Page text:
The sound of the dialup, pictured

1 min read

If you ever connected to the Internet before the 2000s, you probably remember that it made a peculiar sound. But despite becoming so familiar, it remained a mystery for most of us. What do these sounds mean?

 

Full Article

Self-Censoring Font Redacts Words the Feds Are Watching For

1 min read

 

Seen, a downloadable font from designer Emil Kozole, brilliantly illustrates these linguistic triggers by redacting these so-called spook words. Type something as innocent as “facility” or “San Diego” and before your cursor even jumps a space ahead, the word is hidden behind a black strike-through. It’s disturbing, frustrating, and alarming, and that’s the point.

 

Full article

The Mega-Master Blockchain List

This list is an open/rough attempt to brainstorm what asset registries, keys or related items theoretically could be implemented in a blockchain model. They may or may not be good ideas to do in a blockchain or might be good in certain circumstances or others, but that is not this exercise - this is a brainstorming exercise.

EFF Defends What’s Her Face? From Facebook

Back in the fall of 2011, some undergraduates at Yale created a cool class project. As part of their law and technology class, Bay Gross and Charlie Croom built a website and game that allowed Facebook users to discover how many of their “friends” they really know. The site, still available at whatsherface-book.com, asked people to reflect upon how much personal information they share with strangers or distant acquaintances.

Publicly Shaming the US’s Top Surveillance Officials with Street Art

1 min read

Titled Overexposed, the series relies on open-source intelligence “to satirize both an era of ubiquitous mass surveillance and overly mediated political personas,” as the project site explains. Using photographs of top officials he finds on social media as his source material, Cirio then creates large stencils of their faces, closely cropped, and either spray paints the portraits or plasters poster equivalents on public walls. During the year he has worked on the project, he has pasted hundreds of these images throughout street art-saturated neighborhoods such as Shoreditch and Hackney in London, New York’s Lower East Side, East Berlin, and Belleville in Paris.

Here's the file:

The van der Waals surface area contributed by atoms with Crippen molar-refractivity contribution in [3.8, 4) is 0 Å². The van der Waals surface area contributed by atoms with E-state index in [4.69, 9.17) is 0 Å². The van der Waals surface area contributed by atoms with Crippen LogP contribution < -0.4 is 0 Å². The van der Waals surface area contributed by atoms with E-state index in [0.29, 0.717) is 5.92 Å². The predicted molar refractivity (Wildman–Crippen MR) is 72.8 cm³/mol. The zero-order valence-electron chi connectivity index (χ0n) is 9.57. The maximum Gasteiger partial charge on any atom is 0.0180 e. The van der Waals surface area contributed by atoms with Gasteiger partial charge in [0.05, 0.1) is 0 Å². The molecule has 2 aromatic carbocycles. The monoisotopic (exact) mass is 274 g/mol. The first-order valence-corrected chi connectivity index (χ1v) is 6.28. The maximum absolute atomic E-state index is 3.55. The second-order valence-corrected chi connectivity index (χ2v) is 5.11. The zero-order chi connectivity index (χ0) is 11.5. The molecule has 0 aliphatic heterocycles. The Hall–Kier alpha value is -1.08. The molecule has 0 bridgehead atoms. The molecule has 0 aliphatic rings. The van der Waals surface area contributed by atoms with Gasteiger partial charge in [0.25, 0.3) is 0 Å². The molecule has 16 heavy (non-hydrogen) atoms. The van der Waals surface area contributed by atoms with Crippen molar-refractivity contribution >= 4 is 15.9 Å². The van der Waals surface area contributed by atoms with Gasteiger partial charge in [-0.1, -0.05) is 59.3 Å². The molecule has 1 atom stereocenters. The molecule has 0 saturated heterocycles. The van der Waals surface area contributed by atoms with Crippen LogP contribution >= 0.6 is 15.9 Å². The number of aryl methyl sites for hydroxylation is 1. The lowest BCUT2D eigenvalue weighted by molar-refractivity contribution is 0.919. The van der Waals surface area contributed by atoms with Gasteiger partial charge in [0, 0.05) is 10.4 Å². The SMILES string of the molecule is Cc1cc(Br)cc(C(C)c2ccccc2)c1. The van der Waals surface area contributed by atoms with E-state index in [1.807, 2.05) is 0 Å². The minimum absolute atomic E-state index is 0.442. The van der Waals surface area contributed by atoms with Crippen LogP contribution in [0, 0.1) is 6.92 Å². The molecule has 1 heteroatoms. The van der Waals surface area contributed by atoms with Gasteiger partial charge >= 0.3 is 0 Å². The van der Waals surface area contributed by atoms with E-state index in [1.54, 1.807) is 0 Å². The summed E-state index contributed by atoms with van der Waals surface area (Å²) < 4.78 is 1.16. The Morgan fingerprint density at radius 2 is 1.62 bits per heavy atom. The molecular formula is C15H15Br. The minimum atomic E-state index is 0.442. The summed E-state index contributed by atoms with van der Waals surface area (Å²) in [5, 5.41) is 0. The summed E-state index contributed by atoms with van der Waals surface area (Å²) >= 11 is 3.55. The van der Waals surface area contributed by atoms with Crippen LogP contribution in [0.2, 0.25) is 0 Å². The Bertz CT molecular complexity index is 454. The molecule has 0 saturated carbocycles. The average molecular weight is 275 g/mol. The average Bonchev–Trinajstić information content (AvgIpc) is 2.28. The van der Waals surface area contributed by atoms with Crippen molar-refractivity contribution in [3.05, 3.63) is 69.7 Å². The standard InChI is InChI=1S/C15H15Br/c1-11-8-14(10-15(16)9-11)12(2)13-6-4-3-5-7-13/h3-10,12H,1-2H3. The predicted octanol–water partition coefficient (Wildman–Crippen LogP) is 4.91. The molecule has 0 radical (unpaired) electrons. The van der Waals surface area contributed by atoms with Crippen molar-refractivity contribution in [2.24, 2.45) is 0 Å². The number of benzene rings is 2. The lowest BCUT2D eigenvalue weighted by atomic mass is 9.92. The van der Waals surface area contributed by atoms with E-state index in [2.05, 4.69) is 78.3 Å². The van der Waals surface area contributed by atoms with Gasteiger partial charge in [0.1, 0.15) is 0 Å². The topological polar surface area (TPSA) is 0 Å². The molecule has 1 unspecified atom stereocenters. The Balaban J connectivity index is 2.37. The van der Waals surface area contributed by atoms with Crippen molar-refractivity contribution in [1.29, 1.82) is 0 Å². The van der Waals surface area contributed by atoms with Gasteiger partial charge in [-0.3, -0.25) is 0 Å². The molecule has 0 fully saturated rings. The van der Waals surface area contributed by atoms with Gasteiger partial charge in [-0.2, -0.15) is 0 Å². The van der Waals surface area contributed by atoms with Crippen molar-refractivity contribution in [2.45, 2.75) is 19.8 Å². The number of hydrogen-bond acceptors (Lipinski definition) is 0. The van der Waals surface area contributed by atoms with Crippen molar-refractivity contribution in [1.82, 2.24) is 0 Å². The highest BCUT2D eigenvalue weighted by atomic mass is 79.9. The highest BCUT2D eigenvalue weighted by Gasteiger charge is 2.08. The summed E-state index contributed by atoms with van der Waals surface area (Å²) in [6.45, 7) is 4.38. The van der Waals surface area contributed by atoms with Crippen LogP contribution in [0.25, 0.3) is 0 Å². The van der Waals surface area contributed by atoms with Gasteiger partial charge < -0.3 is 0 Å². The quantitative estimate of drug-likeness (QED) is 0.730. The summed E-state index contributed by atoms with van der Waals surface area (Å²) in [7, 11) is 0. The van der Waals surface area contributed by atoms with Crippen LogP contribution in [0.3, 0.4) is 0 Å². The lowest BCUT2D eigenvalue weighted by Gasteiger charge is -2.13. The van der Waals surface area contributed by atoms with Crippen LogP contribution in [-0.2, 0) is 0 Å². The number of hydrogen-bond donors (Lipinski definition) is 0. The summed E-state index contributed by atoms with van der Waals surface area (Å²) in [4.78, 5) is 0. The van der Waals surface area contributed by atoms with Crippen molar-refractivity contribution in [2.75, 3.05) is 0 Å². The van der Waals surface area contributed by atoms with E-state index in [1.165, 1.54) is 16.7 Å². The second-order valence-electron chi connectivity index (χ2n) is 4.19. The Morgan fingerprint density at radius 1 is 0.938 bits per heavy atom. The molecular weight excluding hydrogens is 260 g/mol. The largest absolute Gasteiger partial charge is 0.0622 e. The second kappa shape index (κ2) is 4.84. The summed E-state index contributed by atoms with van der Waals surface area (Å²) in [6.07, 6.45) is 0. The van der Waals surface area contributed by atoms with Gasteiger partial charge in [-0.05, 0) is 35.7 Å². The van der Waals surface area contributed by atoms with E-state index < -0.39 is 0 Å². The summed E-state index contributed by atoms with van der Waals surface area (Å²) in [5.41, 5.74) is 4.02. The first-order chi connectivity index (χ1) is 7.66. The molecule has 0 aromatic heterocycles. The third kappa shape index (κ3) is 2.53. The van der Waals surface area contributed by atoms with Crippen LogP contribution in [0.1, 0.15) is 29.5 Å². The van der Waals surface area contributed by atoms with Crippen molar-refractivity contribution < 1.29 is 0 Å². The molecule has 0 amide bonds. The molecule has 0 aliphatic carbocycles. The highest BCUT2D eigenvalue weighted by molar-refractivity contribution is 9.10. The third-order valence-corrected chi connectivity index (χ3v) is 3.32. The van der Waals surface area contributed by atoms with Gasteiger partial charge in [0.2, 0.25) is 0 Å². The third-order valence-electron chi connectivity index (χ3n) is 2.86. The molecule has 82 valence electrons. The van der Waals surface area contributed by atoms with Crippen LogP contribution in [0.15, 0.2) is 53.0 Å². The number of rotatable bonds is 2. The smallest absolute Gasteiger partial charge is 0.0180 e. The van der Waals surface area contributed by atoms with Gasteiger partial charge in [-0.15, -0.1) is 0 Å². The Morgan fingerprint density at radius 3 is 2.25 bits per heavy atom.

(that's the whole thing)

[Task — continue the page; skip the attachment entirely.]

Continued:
Full article

You Probably Can’t Jailbreak This Tablet Made For America’s Prisoners

1 min read

Private corrections service JPay introduced the JP5mini tablet last week, a tablet made specifically for the nearly two million incarcerated Americans that the company services in correctional facilities across 34 states.

 

Full article

Surveillance cameras hanging out together

1 min read

Have you ever noticed how surveillance cameras are always alone? There’s a good reason for that. Prague-based artist Jakub Geltner shows us how disturbing it can get if these devices hung out together, just like a flock or a herd.

Wanting to show how technology has saturated the world around us, he’s been placing security cameras and satellite dishes in groups around public places. According to Geltner, these systems that are continually populating public sites are an infection, littering our landscapes with their ever-watchful eyes.

 

Original Article